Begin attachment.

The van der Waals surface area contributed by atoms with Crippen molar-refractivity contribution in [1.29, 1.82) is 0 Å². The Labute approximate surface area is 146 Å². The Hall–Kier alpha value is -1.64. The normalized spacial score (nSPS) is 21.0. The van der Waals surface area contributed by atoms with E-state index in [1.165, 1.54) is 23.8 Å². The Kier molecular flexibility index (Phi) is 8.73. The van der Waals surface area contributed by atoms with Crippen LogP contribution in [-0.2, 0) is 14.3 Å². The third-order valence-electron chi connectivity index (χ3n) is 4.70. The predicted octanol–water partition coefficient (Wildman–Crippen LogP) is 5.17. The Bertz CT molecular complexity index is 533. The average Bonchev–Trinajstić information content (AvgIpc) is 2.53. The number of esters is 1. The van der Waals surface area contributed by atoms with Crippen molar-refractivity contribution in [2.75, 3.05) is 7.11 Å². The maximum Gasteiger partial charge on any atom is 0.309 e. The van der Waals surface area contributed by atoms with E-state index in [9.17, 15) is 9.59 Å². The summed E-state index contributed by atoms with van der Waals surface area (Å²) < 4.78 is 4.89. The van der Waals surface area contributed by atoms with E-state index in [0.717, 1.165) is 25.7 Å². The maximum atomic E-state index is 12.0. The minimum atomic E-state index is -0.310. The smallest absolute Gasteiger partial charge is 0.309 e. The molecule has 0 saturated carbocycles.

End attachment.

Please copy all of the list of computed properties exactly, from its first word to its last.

The van der Waals surface area contributed by atoms with Crippen molar-refractivity contribution in [1.29, 1.82) is 0 Å². The Labute approximate surface area is 146 Å². The Hall–Kier alpha value is -1.64. The normalized spacial score (nSPS) is 21.0. The van der Waals surface area contributed by atoms with E-state index in [1.165, 1.54) is 23.8 Å². The Kier molecular flexibility index (Phi) is 8.73. The van der Waals surface area contributed by atoms with Crippen LogP contribution in [-0.2, 0) is 14.3 Å². The third-order valence-electron chi connectivity index (χ3n) is 4.70. The predicted octanol–water partition coefficient (Wildman–Crippen LogP) is 5.17. The Bertz CT molecular complexity index is 533. The average Bonchev–Trinajstić information content (AvgIpc) is 2.53. The number of esters is 1. The van der Waals surface area contributed by atoms with Crippen molar-refractivity contribution in [2.75, 3.05) is 7.11 Å². The maximum Gasteiger partial charge on any atom is 0.309 e. The van der Waals surface area contributed by atoms with E-state index in [9.17, 15) is 9.59 Å². The summed E-state index contributed by atoms with van der Waals surface area (Å²) < 4.78 is 4.89. The van der Waals surface area contributed by atoms with E-state index in [0.717, 1.165) is 25.7 Å². The maximum atomic E-state index is 12.0. The minimum atomic E-state index is -0.310. The smallest absolute Gasteiger partial charge is 0.309 e. The molecule has 0 saturated carbocycles.